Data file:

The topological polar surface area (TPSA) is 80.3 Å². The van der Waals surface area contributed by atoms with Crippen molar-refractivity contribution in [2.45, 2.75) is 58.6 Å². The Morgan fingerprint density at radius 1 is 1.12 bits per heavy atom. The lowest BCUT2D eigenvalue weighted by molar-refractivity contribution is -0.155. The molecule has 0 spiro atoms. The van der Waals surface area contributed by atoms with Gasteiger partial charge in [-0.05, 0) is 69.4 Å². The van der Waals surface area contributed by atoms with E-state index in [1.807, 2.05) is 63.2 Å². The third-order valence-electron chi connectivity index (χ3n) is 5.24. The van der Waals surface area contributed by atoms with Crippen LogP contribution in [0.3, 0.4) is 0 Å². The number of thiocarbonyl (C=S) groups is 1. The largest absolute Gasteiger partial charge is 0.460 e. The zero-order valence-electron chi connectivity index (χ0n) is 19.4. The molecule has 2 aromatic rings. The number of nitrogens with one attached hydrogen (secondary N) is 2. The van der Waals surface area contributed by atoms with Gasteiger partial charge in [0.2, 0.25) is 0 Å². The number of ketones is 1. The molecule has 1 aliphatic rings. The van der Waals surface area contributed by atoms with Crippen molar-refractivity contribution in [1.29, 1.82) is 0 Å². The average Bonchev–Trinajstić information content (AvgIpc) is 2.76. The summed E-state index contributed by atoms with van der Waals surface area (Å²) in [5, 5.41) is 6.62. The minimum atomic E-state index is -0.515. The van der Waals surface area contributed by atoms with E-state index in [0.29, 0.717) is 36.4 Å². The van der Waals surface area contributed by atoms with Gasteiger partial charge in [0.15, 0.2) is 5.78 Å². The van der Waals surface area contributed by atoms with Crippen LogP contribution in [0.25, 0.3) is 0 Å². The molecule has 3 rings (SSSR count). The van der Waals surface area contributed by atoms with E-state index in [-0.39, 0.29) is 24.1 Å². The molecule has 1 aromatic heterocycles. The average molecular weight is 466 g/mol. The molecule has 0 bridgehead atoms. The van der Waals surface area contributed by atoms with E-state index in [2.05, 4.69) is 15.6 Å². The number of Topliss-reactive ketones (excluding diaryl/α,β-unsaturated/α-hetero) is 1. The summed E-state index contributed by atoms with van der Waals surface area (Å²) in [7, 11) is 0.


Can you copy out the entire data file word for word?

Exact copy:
The topological polar surface area (TPSA) is 80.3 Å². The van der Waals surface area contributed by atoms with Crippen molar-refractivity contribution in [2.45, 2.75) is 58.6 Å². The Morgan fingerprint density at radius 1 is 1.12 bits per heavy atom. The lowest BCUT2D eigenvalue weighted by molar-refractivity contribution is -0.155. The molecule has 0 spiro atoms. The van der Waals surface area contributed by atoms with Gasteiger partial charge in [-0.05, 0) is 69.4 Å². The van der Waals surface area contributed by atoms with E-state index in [1.807, 2.05) is 63.2 Å². The third-order valence-electron chi connectivity index (χ3n) is 5.24. The van der Waals surface area contributed by atoms with Crippen LogP contribution in [0.3, 0.4) is 0 Å². The number of thiocarbonyl (C=S) groups is 1. The largest absolute Gasteiger partial charge is 0.460 e. The zero-order valence-electron chi connectivity index (χ0n) is 19.4. The molecule has 2 aromatic rings. The number of nitrogens with one attached hydrogen (secondary N) is 2. The van der Waals surface area contributed by atoms with Gasteiger partial charge in [0.2, 0.25) is 0 Å². The number of ketones is 1. The molecule has 1 aliphatic rings. The van der Waals surface area contributed by atoms with Crippen molar-refractivity contribution in [1.29, 1.82) is 0 Å². The average Bonchev–Trinajstić information content (AvgIpc) is 2.76. The summed E-state index contributed by atoms with van der Waals surface area (Å²) in [5, 5.41) is 6.62. The minimum atomic E-state index is -0.515. The van der Waals surface area contributed by atoms with E-state index in [0.29, 0.717) is 36.4 Å². The van der Waals surface area contributed by atoms with Gasteiger partial charge in [0.15, 0.2) is 5.78 Å². The van der Waals surface area contributed by atoms with Crippen LogP contribution in [0.25, 0.3) is 0 Å². The molecule has 3 rings (SSSR count). The van der Waals surface area contributed by atoms with E-state index in [-0.39, 0.29) is 24.1 Å². The molecule has 1 aromatic heterocycles. The average molecular weight is 466 g/mol. The molecule has 0 bridgehead atoms. The van der Waals surface area contributed by atoms with E-state index in [2.05, 4.69) is 15.6 Å². The number of Topliss-reactive ketones (excluding diaryl/α,β-unsaturated/α-hetero) is 1. The summed E-state index contributed by atoms with van der Waals surface area (Å²) in [7, 11) is 0.